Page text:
He pulls at the end of every two lines,

heavy as a stone fence
that she finds in the forest
when she isn’t looking. She has been driving
in rain come from the southwest,

a late fall rain, the kind that turns hot to cold
and finally brings the leaves on down
to where they wait on the forest floor. The stone fence
from eighty years before was built from stone

so close and common to the surface
the county was named for it. Stacked tight
and neat to the approximate height
of a man’s waist, the stone fence

is strung through what is forest now,
seeming to have no place to go. A father
works to lift a heavy load: from the ocean
to go, to the ocean to leave, a stone fence’s

worth and more, measured by tons. The stone fence
is right in its line, like him once in his mind
in the morning by the fire, with a woman
by his side, a fire at its heart a jaybird,

a blue flame over the stone fence,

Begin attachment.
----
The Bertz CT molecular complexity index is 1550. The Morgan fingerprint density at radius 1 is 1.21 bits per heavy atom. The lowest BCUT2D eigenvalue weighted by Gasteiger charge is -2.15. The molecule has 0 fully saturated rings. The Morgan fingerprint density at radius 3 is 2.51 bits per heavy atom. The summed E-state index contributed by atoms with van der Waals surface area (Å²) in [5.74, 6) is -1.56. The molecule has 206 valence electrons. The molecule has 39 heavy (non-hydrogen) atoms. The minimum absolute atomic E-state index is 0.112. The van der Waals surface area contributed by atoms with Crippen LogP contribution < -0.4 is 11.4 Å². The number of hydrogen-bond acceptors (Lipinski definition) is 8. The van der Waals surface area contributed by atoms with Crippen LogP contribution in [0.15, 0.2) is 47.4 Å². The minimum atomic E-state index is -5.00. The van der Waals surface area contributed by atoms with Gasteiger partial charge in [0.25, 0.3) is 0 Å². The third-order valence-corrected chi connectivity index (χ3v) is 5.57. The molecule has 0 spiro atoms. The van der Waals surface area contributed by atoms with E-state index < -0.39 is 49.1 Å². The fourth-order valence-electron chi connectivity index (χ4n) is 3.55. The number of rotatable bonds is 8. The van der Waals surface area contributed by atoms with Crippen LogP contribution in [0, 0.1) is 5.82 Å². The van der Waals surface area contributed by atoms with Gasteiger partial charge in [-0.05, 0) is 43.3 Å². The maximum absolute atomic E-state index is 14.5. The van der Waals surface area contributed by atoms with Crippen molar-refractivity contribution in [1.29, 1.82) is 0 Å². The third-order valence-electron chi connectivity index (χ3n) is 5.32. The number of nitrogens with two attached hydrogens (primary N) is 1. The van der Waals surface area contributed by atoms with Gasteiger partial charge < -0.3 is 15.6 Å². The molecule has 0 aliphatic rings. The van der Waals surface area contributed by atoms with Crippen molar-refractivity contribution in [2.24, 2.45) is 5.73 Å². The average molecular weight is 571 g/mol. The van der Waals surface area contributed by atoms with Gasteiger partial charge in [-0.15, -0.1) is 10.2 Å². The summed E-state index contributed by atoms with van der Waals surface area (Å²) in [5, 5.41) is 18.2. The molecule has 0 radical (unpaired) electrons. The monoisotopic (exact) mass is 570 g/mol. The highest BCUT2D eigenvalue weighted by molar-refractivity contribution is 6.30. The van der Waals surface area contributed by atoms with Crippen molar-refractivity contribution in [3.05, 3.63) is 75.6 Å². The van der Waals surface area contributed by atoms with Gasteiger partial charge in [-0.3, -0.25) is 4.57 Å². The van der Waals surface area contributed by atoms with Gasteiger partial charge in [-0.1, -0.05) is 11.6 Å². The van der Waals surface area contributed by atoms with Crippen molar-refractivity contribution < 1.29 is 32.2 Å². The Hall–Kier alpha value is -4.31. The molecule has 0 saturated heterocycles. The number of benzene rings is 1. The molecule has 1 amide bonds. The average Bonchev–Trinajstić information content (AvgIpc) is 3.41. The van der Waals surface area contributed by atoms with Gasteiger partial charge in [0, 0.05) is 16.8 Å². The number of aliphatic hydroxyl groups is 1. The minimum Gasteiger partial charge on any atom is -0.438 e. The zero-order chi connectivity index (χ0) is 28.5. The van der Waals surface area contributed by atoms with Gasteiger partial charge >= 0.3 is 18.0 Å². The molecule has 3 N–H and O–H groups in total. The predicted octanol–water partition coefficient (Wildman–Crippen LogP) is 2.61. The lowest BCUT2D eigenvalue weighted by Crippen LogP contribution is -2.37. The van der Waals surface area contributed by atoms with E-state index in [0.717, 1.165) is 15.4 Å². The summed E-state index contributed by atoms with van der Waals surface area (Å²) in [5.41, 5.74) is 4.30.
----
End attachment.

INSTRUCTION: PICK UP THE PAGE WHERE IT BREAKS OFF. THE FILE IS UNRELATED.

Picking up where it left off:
which she has suddenly found,
her hands in the fire. Pull from the stone
an ocean, and she will drive them, old

enough to be a parent herself now. She is pulled
deep in the forest as a stone fence
built when she wasn’t looking
by a man with flames thick in his mind,

a father who lifted the volume of a stone fence
and more in winter when rattlesnakes
were slower. She watched him from the cab of the truck
where he thought she’d be safer.

Pull, up from the ground where the stones
rise in winter. Pull, up into a sudden form.

Volume  11.2 - December 2018

ANGIE MACRI, AUTHOR OF UNDERWATER PANTHER AND FEAR NOTHING OF THE FUTURE OR THE PAST, HAS RECENT WORK IN DIAGRAM, THE JOURNAL, AND THE SOUTHERN REVIEW. AN ARKANSAS ARTS COUNCIL FELLOW, SHE LIVES IN HOT SPRINGS, AND YOU CAN FIND HER ONLINE AT ANGIEMACRI.WORDPRESS.COM. THIS POEM HOLDS ECHOES OF THE SONG “RAGGY LEVY.”